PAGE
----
Tuesday, May 30, 2017

Books 2017 - Post 3

I know what you all need today. You need to hear all of my opinions about the books I've been reading lately. Right? Right.

But first, a funny meme about books.

Tuesdays with Morrie - Mitch Albom. Am I a terrible person if I didn't like this book as much as other people like this book? The poignancy and life lessons learned felt a little forced to me.  

The Underground Railroad - Colson Whitehead. Greg got me this book for Mother's Day because he's an amazing human being. This book was thought-provoking. It re-imagines the Underground Railroad of the antebellum south as an actual underground railroad, with conductors and trains and everything. It blends really, really authentic historical fiction with the fantastical in a way that I don't know if I've seen done before. That allows Whitehead to discuss a variety of social themes touching on the African American experience throughout American history in a way he probably couldn't have done otherwise. You grow to really care about the main character, Cora, but beware: this book is sad, and kind of graphic at times. It will never be one of my favorite books but I'm glad I read it. 

Kaffir Boy - Mark Mathabane. I first read Mathabane in high school, and I just always remembered the name. This is a memoir of Mathabane growing up in the ghetto in South Africa during apartheid. Out of all the heinous things in his life, it just BLOWS my mind that apartheid government systematically destroyed black families (among other atrocities). Blacks were sent to live on tribal lands and could only work in cities if they had a permit and a job. No one wanted to live on desert tribal lands because there was no way to support a family, but women weren't allowed to bring families to cities if they didn't have jobs. So what ended up happening is that men lived in the ghetto in government dorm style housing and women stayed on the impoverished tribal land--and never saw their families. If families did live together in the ghetto, they often did so illegally, and their children grew up terrified of police brutality. Reading this heart-breaking memoir just reiterated my belief about how important strong families are for the health of a society. Anyway, great read. I love memoirs.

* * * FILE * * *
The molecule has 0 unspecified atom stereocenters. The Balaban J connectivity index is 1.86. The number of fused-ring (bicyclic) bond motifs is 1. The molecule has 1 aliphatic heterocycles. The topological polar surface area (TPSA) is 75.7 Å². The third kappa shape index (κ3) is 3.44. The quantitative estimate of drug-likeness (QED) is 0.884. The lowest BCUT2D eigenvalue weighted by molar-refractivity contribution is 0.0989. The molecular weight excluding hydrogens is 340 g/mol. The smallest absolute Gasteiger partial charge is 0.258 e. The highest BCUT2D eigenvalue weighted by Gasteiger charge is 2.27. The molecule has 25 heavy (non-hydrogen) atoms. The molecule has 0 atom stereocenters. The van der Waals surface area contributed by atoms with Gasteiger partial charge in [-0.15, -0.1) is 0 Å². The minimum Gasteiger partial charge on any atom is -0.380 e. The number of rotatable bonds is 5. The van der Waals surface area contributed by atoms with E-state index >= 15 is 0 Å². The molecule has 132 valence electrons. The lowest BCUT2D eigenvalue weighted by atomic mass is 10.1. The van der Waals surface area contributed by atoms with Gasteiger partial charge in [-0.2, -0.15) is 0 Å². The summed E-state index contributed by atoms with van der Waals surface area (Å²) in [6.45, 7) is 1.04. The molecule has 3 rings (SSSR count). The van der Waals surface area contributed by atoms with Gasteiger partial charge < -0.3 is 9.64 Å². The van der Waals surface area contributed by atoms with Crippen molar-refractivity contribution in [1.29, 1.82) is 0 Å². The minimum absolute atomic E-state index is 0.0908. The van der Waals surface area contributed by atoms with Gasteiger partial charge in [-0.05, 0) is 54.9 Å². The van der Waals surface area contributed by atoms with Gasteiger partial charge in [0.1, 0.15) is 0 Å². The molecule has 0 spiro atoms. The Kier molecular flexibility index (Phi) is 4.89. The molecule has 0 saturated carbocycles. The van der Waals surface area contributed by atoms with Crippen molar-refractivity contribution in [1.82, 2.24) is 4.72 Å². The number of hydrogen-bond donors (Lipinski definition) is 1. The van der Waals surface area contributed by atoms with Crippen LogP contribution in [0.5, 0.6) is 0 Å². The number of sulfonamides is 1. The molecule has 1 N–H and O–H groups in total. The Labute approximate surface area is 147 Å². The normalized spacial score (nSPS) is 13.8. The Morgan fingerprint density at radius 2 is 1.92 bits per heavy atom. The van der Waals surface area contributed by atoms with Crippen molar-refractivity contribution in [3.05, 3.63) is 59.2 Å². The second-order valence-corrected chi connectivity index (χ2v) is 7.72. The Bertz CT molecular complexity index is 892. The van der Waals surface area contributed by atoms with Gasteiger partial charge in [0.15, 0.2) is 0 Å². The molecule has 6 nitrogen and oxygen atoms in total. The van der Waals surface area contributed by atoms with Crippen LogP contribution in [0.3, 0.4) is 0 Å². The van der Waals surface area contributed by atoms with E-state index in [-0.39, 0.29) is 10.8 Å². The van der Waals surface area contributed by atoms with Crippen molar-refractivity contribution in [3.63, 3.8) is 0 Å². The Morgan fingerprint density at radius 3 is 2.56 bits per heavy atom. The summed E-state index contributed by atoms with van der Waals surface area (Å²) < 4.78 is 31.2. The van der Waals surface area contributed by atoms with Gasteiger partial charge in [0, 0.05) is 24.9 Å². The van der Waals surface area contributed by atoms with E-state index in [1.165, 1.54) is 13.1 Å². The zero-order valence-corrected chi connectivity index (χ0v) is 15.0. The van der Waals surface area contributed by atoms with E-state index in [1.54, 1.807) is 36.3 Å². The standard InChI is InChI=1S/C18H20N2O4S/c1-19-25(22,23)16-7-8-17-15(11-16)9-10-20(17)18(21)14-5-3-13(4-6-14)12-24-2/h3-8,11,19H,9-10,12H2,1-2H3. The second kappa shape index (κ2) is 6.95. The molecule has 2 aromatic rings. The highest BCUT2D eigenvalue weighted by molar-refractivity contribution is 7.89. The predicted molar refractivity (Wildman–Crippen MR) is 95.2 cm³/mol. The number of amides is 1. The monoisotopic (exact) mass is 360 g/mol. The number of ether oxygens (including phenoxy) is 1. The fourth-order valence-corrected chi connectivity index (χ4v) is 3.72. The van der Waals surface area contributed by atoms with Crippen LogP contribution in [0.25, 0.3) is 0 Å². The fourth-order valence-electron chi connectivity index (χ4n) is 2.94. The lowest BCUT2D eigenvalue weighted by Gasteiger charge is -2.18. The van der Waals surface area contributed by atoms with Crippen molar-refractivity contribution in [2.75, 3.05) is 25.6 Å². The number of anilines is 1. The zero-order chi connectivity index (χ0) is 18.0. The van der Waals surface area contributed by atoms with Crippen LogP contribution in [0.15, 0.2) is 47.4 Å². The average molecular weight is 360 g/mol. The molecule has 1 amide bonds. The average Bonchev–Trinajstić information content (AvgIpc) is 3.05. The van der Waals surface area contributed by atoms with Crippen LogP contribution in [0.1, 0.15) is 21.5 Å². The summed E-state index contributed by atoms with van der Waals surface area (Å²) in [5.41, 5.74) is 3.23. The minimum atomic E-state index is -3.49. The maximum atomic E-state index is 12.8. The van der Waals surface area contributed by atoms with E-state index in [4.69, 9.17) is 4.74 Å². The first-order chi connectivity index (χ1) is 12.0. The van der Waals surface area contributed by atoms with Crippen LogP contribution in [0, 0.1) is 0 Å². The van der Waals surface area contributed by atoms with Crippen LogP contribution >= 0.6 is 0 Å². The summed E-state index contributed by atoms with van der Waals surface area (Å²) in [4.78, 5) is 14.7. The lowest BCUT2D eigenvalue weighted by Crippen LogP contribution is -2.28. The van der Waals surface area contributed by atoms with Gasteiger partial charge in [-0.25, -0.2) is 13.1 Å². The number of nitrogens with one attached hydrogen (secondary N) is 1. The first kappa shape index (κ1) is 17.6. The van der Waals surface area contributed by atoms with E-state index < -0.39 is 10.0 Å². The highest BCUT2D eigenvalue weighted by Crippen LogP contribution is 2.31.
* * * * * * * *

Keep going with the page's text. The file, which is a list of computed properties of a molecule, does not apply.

The Elephant Whisperer - Lawrence Anthony. So this book also took place in South Africa, and it was very informative to read both books together--one written from the perspective of a young black in the ghetto of Johannesburg, and one written by an older white man who was trying to run a game reserve in Zululand. This is also the first audio book I have listened to by myself...usually when I do audiobooks it is so Greg and I can listen to something together. While it was super nice to have something good to listen to while I was doing dishes or driving or whatever, I kind of missed the smell of the paper, turning back a few pages to reread something, seeing the beautiful African names spelled out...I don't know. I'm old-fashioned I guess. Anyway, I now LOVE elephants and this book was beautiful...perhaps even overly sentimental at times. This made me want to read more from Lawrence Anthony. Also I really really need to go on a safari. One day, it'll happen. One day. 

Wednesday, May 24, 2017


It's funny to look back on blog posts.

Most of my recent posts have been musings on books, quick picture dumps, stories about vacations. It's a very different place than it was when this blog started. And that's fine. It's a good thing.

But I look back at how open and vulnerable I used to be on this blog, especially about infertility and miscarriage, and you know, that was good too. I just haven't blogged that way in awhile, and since I'm out of practice I guess it's been hard to transition back to that place where I was willing to put myself out there. I did it because I wanted support and I wanted to remember, but I also did it as a way to increase overall awareness about the scary, heartbreaking, black abyss that is infertility and child loss.